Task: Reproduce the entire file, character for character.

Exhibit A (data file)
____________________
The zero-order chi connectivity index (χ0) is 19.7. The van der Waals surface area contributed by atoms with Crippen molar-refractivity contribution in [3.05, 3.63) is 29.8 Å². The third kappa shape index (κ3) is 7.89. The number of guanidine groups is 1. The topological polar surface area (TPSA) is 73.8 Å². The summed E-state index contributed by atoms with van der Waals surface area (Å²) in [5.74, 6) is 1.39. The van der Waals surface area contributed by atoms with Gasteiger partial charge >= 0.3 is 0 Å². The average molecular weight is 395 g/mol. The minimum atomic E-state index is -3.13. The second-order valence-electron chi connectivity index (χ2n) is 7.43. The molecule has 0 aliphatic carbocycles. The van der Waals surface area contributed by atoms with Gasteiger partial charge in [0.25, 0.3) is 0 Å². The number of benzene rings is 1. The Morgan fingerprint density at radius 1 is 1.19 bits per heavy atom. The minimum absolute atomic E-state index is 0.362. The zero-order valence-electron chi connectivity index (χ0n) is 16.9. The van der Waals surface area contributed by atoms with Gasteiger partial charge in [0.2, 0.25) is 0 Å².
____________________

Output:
The zero-order chi connectivity index (χ0) is 19.7. The van der Waals surface area contributed by atoms with Crippen molar-refractivity contribution in [3.05, 3.63) is 29.8 Å². The third kappa shape index (κ3) is 7.89. The number of guanidine groups is 1. The topological polar surface area (TPSA) is 73.8 Å². The summed E-state index contributed by atoms with van der Waals surface area (Å²) in [5.74, 6) is 1.39. The van der Waals surface area contributed by atoms with Gasteiger partial charge >= 0.3 is 0 Å². The average molecular weight is 395 g/mol. The minimum atomic E-state index is -3.13. The second-order valence-electron chi connectivity index (χ2n) is 7.43. The molecule has 0 aliphatic carbocycles. The van der Waals surface area contributed by atoms with Gasteiger partial charge in [0.25, 0.3) is 0 Å². The number of benzene rings is 1. The Morgan fingerprint density at radius 1 is 1.19 bits per heavy atom. The minimum absolute atomic E-state index is 0.362. The zero-order valence-electron chi connectivity index (χ0n) is 16.9. The van der Waals surface area contributed by atoms with Gasteiger partial charge in [0.2, 0.25) is 0 Å².